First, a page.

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VIDEO: Reporters Openly Laugh at State Department Defense of Obama

in Liberator Online Archives by James W. Harris Comments are off

(From the Intellectual Ammunition section in Volume 19, No. 11 of the Liberator Online. Subscribe here!)

“One horse-laugh is worth ten thousand syllogisms,” declared the great libertarian H.L. Mencken.

So when mainstream reporters start snickering publicly at the president, that’s a very good sign.

Enjoy, then, this very short (one minute 36 seconds) video clip from a State Department press conference in late May, in which amused reporters openly mock State Department spokeswoman Jen Psaki’s claim that Obama’s foreign policy record is worthy.

Psaki says to the assembled reporters, “I would argue the president doesn’t give himself enough credit for what he’s done around the world, and that’s how the Secretary feels too…”

“Credit for what?” asks one bemused reporter, clearly astounded at the idea. Others join in, eventually laughing aloud at the idea that Obama has done anything deserving credit in recent foreign policy.

We could use far more such skepticism, but this is a great start.

(Thanks to Reason.com and Hotair.com)

Harvard Study: Young Americans Want Far Less Interventionist Foreign Policy

in Forign Policy, Liberator Online Archives, Military, War by James W. Harris Comments are off

(From the Intellectual Ammunition section in Volume 19, No. 9 of the Liberator Online. Subscribe here!)

Young Americans want a far less interventionist foreign policy, and they don’t trust the United Nations or the federal government in general. And they have strong libertarian leanings on other key issues.

Harvard UniversityThat’s according to the latest Harvard Public Opinion Project, a highly-respected national poll of America’s “Millennials”(18- to 29- year-olds) by Harvard’s Institute of Politics that has been conducted biannually since 2000.

The numbers are startlingly anti-interventionist. Fully 74 percent agreed with this statement: “The United States should let other countries and the United Nations take the lead in solving international crises and conflicts.” Only a fourth believed that the United States “should take the lead in solving international crises and conflicts.”

Fully 39 percent disagreed with the statement “it is sometimes necessary to attack potentially hostile countries, rather than waiting until we are attacked to respond.” Only a tiny 16 percent agreed with that statement.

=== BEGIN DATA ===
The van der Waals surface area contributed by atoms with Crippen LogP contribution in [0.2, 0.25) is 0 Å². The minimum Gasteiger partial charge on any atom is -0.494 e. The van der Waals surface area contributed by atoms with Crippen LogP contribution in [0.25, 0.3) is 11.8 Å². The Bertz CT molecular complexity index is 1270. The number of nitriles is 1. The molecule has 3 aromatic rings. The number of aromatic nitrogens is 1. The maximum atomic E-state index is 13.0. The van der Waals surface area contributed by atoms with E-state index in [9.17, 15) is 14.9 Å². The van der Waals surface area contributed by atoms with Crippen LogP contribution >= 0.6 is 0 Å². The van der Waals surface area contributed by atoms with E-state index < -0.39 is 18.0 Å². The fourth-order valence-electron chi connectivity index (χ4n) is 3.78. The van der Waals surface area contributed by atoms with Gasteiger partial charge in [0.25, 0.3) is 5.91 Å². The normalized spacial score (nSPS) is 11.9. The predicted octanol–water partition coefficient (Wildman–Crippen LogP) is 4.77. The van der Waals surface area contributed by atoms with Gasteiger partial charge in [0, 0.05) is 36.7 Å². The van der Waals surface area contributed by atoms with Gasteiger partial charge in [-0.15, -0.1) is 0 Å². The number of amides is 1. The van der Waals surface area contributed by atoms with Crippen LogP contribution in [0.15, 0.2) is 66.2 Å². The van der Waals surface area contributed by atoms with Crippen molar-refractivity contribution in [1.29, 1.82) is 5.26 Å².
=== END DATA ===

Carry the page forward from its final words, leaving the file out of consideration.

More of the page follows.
Concerning specific recent foreign policy crises, 62 percent disapproved of the president’s handling of the Syria crisis, and 59 percent disapproved of the government’s policies towards Iran and Ukraine.

The same skepticism applies to international bodies. Fully two-thirds said they trusted the UN only “some of the time” or “never.” Only about a third of respondents said they trusted the United Nations all or most of the time.

This radical rejection of interventionism among the young is accompanied by other libertarian-friendly positions and a strong degree of skepticism towards government in general. Just three percent of Millennials reported trusting the federal government “all of the time,” while 80 percent said that they trusted it either only “some of the time” or “never.” Similarly, eighty-four percent of participants felt that they could trust Congress only “some of the time” or “never.” Just one-third trust the president “most” or “all of the time.”

On the re-legalization of marijuana, 25- to 29- year-olds support re-legalization by a large margin of 50 percent to 28 percent (21 percent unsure); among 18- to- 24- year-olds, 38 percent support, 39 percent oppose (22 percent unsure). Overall, 66 percent support re-legalizing marijuana for medical purposes.

On sexual tolerance, 61 percent say that “a friend’s sexual orientation is not important to me.”

Finally, Millennials are moving away from identifying with either of the two older parties, with increasing numbers identifying as Independents (38 percent) rather than Republicans (25 percent) or Democrats (37 percent).